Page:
The findings of the study were published in the journal 'Personal Relationships'.
Abusive intimate relationships are sometimes characterised by a power imbalance, with the abuser maintaining control over the abused party by limiting their financial, social and other choices.
This is known as coercive control, or battery when severe physical abuse is involved. But what happens when the abuser uses the couple's children as a weapon of control?
This particular situation has a name -- parental alienating behaviours -- and Colorado State University social psychologist Jennifer Harman has devoted much of her career to bringing awareness to the issue via scientific inquiry.
Parental alienating behaviours are those in which a parent tries to baselessly turn a child against the other parent, usually during a divorce or separation, through actions like bad-mouthing, lying, guilting or rewarding.
Such behaviours result in parental alienation, in which a child turns against a parent for unjust or untrue reasons.
Harman and colleagues note that it is important to distinguish alienation from estrangement, which is when the child severs ties with the parent for legitimate reasons like abuse or abandonment.
Alienation occurs when the child severs ties with a parent who is fit to parent but has been painted falsely otherwise.
A new study by Harman, an associate professor at CSU, and colleagues is the first to apply longstanding interdependence theory to the power dynamics in families affected by parental alienation.
Interdependence theory is an approach to categorising interpersonal relationships, focusing on how each person's outcomes depend on the actions of others.
It defines how and why people make certain choices within relationships, and how dependencies on others can create power imbalances in relationships.
Asymmetries of power
The study, co-authored by Harman's graduate student, Caitlyn Grubb, and University of Illinois researcher Christopher Maniotes, was based on detailed interviews with 50 fathers and 29 mothers who had been alienated from their children.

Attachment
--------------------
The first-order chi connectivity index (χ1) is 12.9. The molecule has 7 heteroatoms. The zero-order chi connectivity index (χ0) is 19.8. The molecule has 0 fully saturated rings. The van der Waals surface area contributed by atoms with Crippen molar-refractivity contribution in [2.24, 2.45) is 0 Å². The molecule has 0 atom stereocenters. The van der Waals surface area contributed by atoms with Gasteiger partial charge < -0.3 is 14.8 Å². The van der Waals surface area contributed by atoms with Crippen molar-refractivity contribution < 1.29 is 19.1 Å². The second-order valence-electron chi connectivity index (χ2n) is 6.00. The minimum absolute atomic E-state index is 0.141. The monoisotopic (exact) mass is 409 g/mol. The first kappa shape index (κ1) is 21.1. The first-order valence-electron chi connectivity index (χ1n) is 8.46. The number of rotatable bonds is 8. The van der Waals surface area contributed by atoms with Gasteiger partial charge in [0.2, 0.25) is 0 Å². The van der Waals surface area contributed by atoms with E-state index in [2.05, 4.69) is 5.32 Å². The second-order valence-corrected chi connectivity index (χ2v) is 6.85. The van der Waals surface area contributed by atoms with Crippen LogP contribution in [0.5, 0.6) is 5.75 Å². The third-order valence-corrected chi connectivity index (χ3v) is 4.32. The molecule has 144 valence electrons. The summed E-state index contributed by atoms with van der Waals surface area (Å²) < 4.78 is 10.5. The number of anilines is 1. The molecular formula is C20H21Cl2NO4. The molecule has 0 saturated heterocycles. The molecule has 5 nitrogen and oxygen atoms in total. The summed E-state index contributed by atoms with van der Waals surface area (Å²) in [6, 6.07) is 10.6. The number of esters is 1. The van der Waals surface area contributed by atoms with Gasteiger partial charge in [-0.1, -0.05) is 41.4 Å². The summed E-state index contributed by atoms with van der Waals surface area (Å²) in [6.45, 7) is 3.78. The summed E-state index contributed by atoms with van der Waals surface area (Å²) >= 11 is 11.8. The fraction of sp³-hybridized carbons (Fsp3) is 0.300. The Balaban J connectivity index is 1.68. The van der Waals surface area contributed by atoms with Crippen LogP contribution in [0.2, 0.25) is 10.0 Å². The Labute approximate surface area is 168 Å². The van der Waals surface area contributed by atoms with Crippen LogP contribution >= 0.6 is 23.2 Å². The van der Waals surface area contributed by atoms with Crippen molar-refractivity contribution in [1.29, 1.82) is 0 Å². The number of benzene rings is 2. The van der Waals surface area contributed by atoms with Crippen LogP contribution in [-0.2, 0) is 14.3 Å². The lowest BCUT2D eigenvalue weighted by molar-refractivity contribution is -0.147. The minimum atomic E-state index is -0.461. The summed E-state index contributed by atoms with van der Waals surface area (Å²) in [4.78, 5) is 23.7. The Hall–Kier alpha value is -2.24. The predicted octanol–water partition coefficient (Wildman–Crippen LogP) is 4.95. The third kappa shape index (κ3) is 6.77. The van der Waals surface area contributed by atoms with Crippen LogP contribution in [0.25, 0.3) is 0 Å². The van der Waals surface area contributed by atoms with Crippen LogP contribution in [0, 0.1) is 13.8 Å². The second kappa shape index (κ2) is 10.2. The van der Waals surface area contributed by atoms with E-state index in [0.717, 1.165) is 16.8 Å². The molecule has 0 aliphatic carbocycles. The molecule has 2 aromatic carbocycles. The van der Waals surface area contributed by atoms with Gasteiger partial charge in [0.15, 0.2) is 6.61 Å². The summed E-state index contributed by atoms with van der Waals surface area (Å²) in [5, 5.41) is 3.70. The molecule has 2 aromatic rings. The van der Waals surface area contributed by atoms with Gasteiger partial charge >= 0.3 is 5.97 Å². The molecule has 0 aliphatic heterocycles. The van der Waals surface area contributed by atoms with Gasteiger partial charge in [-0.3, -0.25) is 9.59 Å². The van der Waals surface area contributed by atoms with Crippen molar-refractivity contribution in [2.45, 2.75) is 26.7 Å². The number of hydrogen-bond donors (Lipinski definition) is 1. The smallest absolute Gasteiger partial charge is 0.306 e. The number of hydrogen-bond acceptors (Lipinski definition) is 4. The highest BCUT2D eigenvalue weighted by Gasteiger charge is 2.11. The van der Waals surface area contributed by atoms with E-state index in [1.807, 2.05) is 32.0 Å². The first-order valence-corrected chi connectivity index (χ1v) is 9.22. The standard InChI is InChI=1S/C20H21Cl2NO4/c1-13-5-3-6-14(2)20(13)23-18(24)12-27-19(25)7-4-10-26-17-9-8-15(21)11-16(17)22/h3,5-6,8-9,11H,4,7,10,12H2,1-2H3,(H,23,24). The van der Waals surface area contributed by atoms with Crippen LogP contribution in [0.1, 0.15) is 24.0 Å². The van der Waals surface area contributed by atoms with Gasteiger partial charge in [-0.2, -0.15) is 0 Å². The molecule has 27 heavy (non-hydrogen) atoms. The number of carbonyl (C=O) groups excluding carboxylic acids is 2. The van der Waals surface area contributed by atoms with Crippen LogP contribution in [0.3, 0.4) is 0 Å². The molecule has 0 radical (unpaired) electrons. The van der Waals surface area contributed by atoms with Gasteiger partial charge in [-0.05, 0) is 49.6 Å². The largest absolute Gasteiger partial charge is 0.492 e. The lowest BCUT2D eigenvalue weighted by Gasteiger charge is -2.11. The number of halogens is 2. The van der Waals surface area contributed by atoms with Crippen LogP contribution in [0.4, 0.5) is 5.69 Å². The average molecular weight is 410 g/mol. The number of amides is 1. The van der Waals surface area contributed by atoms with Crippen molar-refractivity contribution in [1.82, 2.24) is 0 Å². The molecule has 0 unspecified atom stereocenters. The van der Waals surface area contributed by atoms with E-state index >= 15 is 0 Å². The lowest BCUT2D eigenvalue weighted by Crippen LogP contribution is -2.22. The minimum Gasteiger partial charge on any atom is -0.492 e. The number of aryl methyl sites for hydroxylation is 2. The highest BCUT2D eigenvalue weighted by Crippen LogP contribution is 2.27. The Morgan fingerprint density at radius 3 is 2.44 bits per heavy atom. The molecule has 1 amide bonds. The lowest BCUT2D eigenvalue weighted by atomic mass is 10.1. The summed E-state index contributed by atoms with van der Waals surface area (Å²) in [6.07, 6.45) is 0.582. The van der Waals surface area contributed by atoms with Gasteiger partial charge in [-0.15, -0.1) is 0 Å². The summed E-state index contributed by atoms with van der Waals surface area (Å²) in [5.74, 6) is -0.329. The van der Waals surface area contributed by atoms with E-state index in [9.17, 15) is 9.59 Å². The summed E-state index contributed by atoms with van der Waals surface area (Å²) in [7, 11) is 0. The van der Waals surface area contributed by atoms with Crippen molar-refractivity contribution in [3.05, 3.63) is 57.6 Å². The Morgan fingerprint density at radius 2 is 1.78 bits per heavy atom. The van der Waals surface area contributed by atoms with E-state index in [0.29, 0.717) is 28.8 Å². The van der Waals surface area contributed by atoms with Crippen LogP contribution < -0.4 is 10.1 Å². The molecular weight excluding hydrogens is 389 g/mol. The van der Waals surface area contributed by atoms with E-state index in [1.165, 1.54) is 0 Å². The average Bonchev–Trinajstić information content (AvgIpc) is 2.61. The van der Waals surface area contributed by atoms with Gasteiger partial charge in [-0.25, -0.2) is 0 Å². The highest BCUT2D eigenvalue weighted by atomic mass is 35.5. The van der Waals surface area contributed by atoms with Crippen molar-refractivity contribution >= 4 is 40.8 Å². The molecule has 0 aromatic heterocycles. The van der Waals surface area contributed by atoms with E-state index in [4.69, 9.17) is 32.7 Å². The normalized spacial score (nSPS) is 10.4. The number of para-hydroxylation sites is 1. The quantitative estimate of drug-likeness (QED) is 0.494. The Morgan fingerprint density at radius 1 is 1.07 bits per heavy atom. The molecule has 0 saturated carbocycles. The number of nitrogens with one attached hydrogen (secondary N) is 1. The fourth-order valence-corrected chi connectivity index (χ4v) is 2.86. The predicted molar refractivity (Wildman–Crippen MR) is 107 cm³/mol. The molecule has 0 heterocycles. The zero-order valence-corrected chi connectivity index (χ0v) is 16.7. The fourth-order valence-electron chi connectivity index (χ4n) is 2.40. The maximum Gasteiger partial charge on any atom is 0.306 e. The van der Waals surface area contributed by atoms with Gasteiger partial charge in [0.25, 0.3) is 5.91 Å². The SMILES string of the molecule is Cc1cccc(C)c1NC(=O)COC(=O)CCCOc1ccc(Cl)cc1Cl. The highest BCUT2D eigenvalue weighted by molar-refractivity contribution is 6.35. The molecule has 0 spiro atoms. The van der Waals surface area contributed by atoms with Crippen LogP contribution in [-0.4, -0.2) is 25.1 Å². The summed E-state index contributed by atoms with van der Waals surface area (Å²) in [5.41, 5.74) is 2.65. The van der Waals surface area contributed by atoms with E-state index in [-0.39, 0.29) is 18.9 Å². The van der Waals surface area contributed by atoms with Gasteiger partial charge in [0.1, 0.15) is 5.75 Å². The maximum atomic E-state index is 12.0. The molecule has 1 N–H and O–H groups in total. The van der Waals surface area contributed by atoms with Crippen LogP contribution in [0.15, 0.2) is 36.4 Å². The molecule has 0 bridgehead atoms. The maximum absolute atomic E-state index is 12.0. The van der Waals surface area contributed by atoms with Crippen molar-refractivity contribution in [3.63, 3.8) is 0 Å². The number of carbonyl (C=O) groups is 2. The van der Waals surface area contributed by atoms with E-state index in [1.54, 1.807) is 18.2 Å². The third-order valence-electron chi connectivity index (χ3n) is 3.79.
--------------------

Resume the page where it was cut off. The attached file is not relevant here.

Most of these families exhibited asymmetries in power between the parents, underscoring the argument that parental alienation and coercively controlling abuse are similar -- two sides of the same coin, Harman said, and they should be treated similarly in family court proceedings.
"Our findings show that parental alienating behaviours more closely resemble coercively controlling violence, intimate terrorism and battery than other more common types of abuse, such as situational couple violence," Harman said.
"Parental alienating behaviours are abusive and should be included under legislation and policies that seek to protect children," Harman added.
Imbalances of power are created by alienating parents who employ controlling strategies like harassment, threats and intimidation.
The resulting climate disempowers the other parent by making them feel their behavioural options are limited, fearing they will lose their children or become hurt themselves.
About 80 per cent of the situations studied involved asymmetries of power, some of which could be described as games of "chicken" -- providing only two, narrow choices to the parent with less power, perpetrated by the alienating parent in order to gain or maintain control of the parenting dynamic.
The researchers also found that such asymmetries were most prevalent when the perpetrating parent had primary or sole custody of the children.
Harman and her colleagues' work also shows that parental alienation is mostly gender-neutral; both fathers and mothers do it at about the same rates, although they use different tactics.
This gender neutrality matches national statistics on other abusive behaviours like stalking, physical and sexual abuse.
"We don't see gender differences in many other types of abusers," Harman said.
How children suffer
While parental alienation is essentially partner abuse, the children suffer, too, Harman said.
In a recently published review paper, she discussed the losses alienated children endure, including childhood experiences, extended family, community, activities and relationships.
Over the span of several years of research on the topic, Harman has fielded mountains of criticism from those who believe parental alienation is an excuse used by abusive parents in order to dodge child abuse allegations.
A paper she and co-author Demosthenes Lorandos, an attorney and forensic psychologist, published earlier this year rebutted those claims.
Harman plans to continue publishing research that brings credibility and awareness to the problems parental alienation causes for families, children and society at large.